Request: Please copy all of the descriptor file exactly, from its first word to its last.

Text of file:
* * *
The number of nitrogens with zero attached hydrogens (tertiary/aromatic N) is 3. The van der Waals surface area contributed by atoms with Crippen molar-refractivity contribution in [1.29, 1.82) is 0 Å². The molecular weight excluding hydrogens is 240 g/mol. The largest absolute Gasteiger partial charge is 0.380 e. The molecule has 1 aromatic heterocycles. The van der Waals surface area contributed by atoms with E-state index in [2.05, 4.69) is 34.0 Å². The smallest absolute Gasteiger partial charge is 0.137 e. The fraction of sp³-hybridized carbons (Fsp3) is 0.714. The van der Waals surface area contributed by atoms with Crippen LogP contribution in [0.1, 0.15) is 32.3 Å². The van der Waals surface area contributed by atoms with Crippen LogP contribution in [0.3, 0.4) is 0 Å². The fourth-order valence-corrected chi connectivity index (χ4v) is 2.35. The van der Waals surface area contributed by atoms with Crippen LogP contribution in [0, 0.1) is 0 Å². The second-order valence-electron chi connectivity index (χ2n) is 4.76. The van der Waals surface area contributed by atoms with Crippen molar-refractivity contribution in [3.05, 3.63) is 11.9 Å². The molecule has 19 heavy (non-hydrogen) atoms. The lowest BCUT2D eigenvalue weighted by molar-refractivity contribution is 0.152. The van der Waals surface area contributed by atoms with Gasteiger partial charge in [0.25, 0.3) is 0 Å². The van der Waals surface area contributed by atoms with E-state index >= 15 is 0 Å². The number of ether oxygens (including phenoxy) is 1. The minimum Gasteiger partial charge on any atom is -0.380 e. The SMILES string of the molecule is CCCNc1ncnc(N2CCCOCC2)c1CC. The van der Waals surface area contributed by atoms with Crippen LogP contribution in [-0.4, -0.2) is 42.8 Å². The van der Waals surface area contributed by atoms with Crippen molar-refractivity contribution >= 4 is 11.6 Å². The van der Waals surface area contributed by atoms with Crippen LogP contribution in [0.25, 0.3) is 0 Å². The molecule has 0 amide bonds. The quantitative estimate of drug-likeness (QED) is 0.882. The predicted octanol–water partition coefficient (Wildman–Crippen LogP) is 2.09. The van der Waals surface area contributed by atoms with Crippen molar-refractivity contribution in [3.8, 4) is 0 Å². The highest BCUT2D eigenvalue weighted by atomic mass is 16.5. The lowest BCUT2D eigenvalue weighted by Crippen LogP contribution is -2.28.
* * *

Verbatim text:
The number of nitrogens with zero attached hydrogens (tertiary/aromatic N) is 3. The van der Waals surface area contributed by atoms with Crippen molar-refractivity contribution in [1.29, 1.82) is 0 Å². The molecular weight excluding hydrogens is 240 g/mol. The largest absolute Gasteiger partial charge is 0.380 e. The molecule has 1 aromatic heterocycles. The van der Waals surface area contributed by atoms with E-state index in [2.05, 4.69) is 34.0 Å². The smallest absolute Gasteiger partial charge is 0.137 e. The fraction of sp³-hybridized carbons (Fsp3) is 0.714. The van der Waals surface area contributed by atoms with Crippen LogP contribution in [0.1, 0.15) is 32.3 Å². The van der Waals surface area contributed by atoms with Crippen LogP contribution in [0.3, 0.4) is 0 Å². The fourth-order valence-corrected chi connectivity index (χ4v) is 2.35. The van der Waals surface area contributed by atoms with Crippen LogP contribution in [0, 0.1) is 0 Å². The second-order valence-electron chi connectivity index (χ2n) is 4.76. The van der Waals surface area contributed by atoms with Crippen molar-refractivity contribution in [3.05, 3.63) is 11.9 Å². The molecule has 19 heavy (non-hydrogen) atoms. The lowest BCUT2D eigenvalue weighted by molar-refractivity contribution is 0.152. The van der Waals surface area contributed by atoms with Gasteiger partial charge in [0.25, 0.3) is 0 Å². The van der Waals surface area contributed by atoms with E-state index >= 15 is 0 Å². The number of ether oxygens (including phenoxy) is 1. The minimum Gasteiger partial charge on any atom is -0.380 e. The SMILES string of the molecule is CCCNc1ncnc(N2CCCOCC2)c1CC. The van der Waals surface area contributed by atoms with Crippen LogP contribution in [-0.4, -0.2) is 42.8 Å². The van der Waals surface area contributed by atoms with Crippen molar-refractivity contribution >= 4 is 11.6 Å². The van der Waals surface area contributed by atoms with Crippen LogP contribution in [0.25, 0.3) is 0 Å². The molecule has 0 amide bonds. The quantitative estimate of drug-likeness (QED) is 0.882. The predicted octanol–water partition coefficient (Wildman–Crippen LogP) is 2.09. The van der Waals surface area contributed by atoms with Crippen molar-refractivity contribution in [3.8, 4) is 0 Å². The highest BCUT2D eigenvalue weighted by atomic mass is 16.5. The lowest BCUT2D eigenvalue weighted by Crippen LogP contribution is -2.28.